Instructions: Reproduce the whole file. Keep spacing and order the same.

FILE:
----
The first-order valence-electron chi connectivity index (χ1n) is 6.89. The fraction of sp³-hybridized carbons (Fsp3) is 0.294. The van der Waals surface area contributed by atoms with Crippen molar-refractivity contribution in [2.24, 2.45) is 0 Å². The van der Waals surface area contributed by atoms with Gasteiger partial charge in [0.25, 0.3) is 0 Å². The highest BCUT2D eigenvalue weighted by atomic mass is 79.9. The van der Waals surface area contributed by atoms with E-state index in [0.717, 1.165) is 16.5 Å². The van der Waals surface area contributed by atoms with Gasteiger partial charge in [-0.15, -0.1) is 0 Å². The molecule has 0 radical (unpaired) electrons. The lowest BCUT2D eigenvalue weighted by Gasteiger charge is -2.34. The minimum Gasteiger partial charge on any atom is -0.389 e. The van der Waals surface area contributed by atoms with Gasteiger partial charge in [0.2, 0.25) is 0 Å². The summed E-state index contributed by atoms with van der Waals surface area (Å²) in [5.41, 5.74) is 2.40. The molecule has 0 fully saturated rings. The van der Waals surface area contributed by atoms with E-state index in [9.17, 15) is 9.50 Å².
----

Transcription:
The first-order valence-electron chi connectivity index (χ1n) is 6.89. The fraction of sp³-hybridized carbons (Fsp3) is 0.294. The van der Waals surface area contributed by atoms with Crippen molar-refractivity contribution in [2.24, 2.45) is 0 Å². The van der Waals surface area contributed by atoms with Gasteiger partial charge in [0.25, 0.3) is 0 Å². The highest BCUT2D eigenvalue weighted by atomic mass is 79.9. The van der Waals surface area contributed by atoms with E-state index in [0.717, 1.165) is 16.5 Å². The van der Waals surface area contributed by atoms with Gasteiger partial charge in [-0.15, -0.1) is 0 Å². The molecule has 0 radical (unpaired) electrons. The lowest BCUT2D eigenvalue weighted by Gasteiger charge is -2.34. The minimum Gasteiger partial charge on any atom is -0.389 e. The van der Waals surface area contributed by atoms with Gasteiger partial charge in [0.2, 0.25) is 0 Å². The summed E-state index contributed by atoms with van der Waals surface area (Å²) in [5.41, 5.74) is 2.40. The molecule has 0 fully saturated rings. The van der Waals surface area contributed by atoms with E-state index in [9.17, 15) is 9.50 Å².